The Greatest Game Ever Played -- Yes, golf on film can be exciting. This Disney production tells the true story of Francis Ouimet, a caddie with dreams of becoming a golf pro, or at least of someday playing on the fancy private club course across from his home. For him to compete in the 1913 U.S. Open would be beyond a dream. Bill Paxton directs with pizzazz. (ES) Rated PG





A History of Violence -- One of director David Cronenberg's best and most accessible films, this tells what happens when a laid-back small-town fellow (Viggo Mortensen) performs a brave deed and becomes an overnight hero, unfortunately attracting some negative out-of-town attention, and suddenly finding his family life crumbling under the pressure. (ES) Rated R





In Her Shoes -- From the writer of Erin Brockovich and director Curtis Hanson (LA Confidential) comes a story about several generations of women rediscovering themselves and each other. Cameron Diaz is the pretty sister who tries to get Toni Collette's plain sister to put herself out there. Then something happens that forces Diaz to go live with her grandmother in a retirement home. The point is crying a lot and learning things about inner strength and beauty. Rated PG-13





Just Like Heaven -- A romantic comedy about a workaholic doctor (Reese Witherspoon) who dies -- well, sorta -- then goes to battle (as a spirit) with the sad, lonely guy (Mark Ruffalo) who gets her old apartment. The film is kind of tepid and borrows freely from other similar ones, but the acting is quite good, and it's funnier than the trailer makes it out to be. (ES) Rated PG-13





Maginifcent Desolation -- Only 12 people have walked on the moon, but now IMAX is proclaiming that you'll be number 13. All of you. Don't be fooled! You won't really be on the moon, just leaning back a little in your chair, gazing up at the moon's desolate vistas projected on a massive format screen. This is bound to be good. Tom Hanks produced it, and he doesn't put his name on bad movies. Except The Terminal... and Ladykillers. Unrated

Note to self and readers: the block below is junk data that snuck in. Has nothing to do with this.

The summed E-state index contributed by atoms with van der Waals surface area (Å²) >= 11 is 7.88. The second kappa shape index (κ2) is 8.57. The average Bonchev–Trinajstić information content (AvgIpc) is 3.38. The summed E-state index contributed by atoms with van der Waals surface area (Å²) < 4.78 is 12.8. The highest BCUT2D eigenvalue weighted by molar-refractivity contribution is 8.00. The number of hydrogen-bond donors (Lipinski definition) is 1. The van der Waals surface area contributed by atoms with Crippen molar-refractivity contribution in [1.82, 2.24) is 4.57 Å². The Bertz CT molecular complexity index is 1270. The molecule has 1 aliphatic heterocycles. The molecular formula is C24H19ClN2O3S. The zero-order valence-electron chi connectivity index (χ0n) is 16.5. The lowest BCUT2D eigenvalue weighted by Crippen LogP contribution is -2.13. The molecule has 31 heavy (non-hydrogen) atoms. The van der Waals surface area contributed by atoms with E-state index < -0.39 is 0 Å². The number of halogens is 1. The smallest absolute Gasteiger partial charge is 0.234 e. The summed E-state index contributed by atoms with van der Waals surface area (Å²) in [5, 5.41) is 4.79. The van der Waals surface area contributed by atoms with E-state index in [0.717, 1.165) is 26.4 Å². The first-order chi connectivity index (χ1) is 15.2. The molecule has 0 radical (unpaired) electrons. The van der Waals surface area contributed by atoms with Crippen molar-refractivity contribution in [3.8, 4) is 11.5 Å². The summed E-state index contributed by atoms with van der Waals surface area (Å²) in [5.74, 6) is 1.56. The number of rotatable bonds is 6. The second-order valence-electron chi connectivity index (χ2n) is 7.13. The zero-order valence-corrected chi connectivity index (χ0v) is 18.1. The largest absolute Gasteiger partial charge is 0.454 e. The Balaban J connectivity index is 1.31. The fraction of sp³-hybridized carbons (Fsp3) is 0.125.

Proof -- Gwyneth Paltrow plays the exhausted daughter of brilliant but disturbed mathematician Anthony Hopkins. When he dies, her world falls apart: Her pushy sister (Hope Davis) tries to control her life, her father's student (Jake Gyllenhaal) wants to look further into her dad's work, and she worries about going crazy, just like dad. Sharply written and acted. (ES) PG-13





Serenity -- The failed (but excellent) Fox TV show Firefly turns up on the big screen with the rogue spaceship named Serenity on the run from the Alliance. The captain (Nathan Fillion) is a swaggering wiseguy, who won't let them have the mysterious woman (Summer Glau) they seek. Great visuals, plenty of action, good laughs, a couple of shocks. (ES) Rated PG-13





Two For the Money -- Matthew McConaughey is an ace odds maker. A natural. He's riding his bike to work as some low-rent bookie when an offer comes from the upper echelons of sports gambling. It's Al Pacino with an offer he can't refuse. Question: Is it too good to be true? Rated R





Waiting -- Jiminy Christmas! Ryan Reynolds is funny as heck! Remember how funny he was in Two Guys and a Girl? Ever wanted to see him be funny in a starring role? Now you can! Waiting is about the stalled lives of restaurant wait staff and the poor tippers they serve. The restaurant is called Shenanigan's. Rated R





Wallace & amp; Gromit: The Curse of the Were-Rabbit -- The Plasticene characters jump from short films to feature length, with tinkerer Wallace still having far fewer brains than his trusty dog Gromit. But the two work nicely together, running a humane pest removal service, ridding gardens of bunnies -- until there's a visit by a large, hungry one. (ES) Rated G